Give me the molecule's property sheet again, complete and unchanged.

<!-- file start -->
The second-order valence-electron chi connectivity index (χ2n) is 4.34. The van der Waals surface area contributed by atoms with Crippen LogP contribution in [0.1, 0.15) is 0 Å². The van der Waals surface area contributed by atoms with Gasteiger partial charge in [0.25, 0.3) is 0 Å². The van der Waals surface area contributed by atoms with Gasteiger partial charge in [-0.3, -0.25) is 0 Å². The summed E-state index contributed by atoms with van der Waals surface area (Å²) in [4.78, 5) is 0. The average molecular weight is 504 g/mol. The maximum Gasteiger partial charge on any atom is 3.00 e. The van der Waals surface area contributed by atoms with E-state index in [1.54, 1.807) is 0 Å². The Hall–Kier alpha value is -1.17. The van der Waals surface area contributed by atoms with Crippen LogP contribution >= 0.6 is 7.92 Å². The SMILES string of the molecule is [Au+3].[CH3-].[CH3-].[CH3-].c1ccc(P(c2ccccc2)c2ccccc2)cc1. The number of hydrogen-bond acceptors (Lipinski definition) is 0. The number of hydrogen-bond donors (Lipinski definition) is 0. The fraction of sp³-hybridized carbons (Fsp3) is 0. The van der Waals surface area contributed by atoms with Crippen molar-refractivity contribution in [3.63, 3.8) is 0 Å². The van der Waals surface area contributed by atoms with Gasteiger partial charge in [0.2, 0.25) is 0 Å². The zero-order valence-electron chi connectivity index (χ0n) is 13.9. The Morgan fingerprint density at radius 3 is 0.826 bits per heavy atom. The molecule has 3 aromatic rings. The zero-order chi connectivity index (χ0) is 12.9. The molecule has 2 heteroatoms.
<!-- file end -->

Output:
The second-order valence-electron chi connectivity index (χ2n) is 4.34. The van der Waals surface area contributed by atoms with Crippen LogP contribution in [0.1, 0.15) is 0 Å². The van der Waals surface area contributed by atoms with Gasteiger partial charge in [0.25, 0.3) is 0 Å². The van der Waals surface area contributed by atoms with Gasteiger partial charge in [-0.3, -0.25) is 0 Å². The summed E-state index contributed by atoms with van der Waals surface area (Å²) in [4.78, 5) is 0. The average molecular weight is 504 g/mol. The maximum Gasteiger partial charge on any atom is 3.00 e. The van der Waals surface area contributed by atoms with E-state index in [1.54, 1.807) is 0 Å². The Hall–Kier alpha value is -1.17. The van der Waals surface area contributed by atoms with Crippen LogP contribution >= 0.6 is 7.92 Å². The SMILES string of the molecule is [Au+3].[CH3-].[CH3-].[CH3-].c1ccc(P(c2ccccc2)c2ccccc2)cc1. The number of hydrogen-bond acceptors (Lipinski definition) is 0. The number of hydrogen-bond donors (Lipinski definition) is 0. The fraction of sp³-hybridized carbons (Fsp3) is 0. The van der Waals surface area contributed by atoms with Crippen molar-refractivity contribution in [3.63, 3.8) is 0 Å². The van der Waals surface area contributed by atoms with Gasteiger partial charge in [0.2, 0.25) is 0 Å². The zero-order valence-electron chi connectivity index (χ0n) is 13.9. The Morgan fingerprint density at radius 3 is 0.826 bits per heavy atom. The molecule has 3 aromatic rings. The zero-order chi connectivity index (χ0) is 12.9. The molecule has 2 heteroatoms.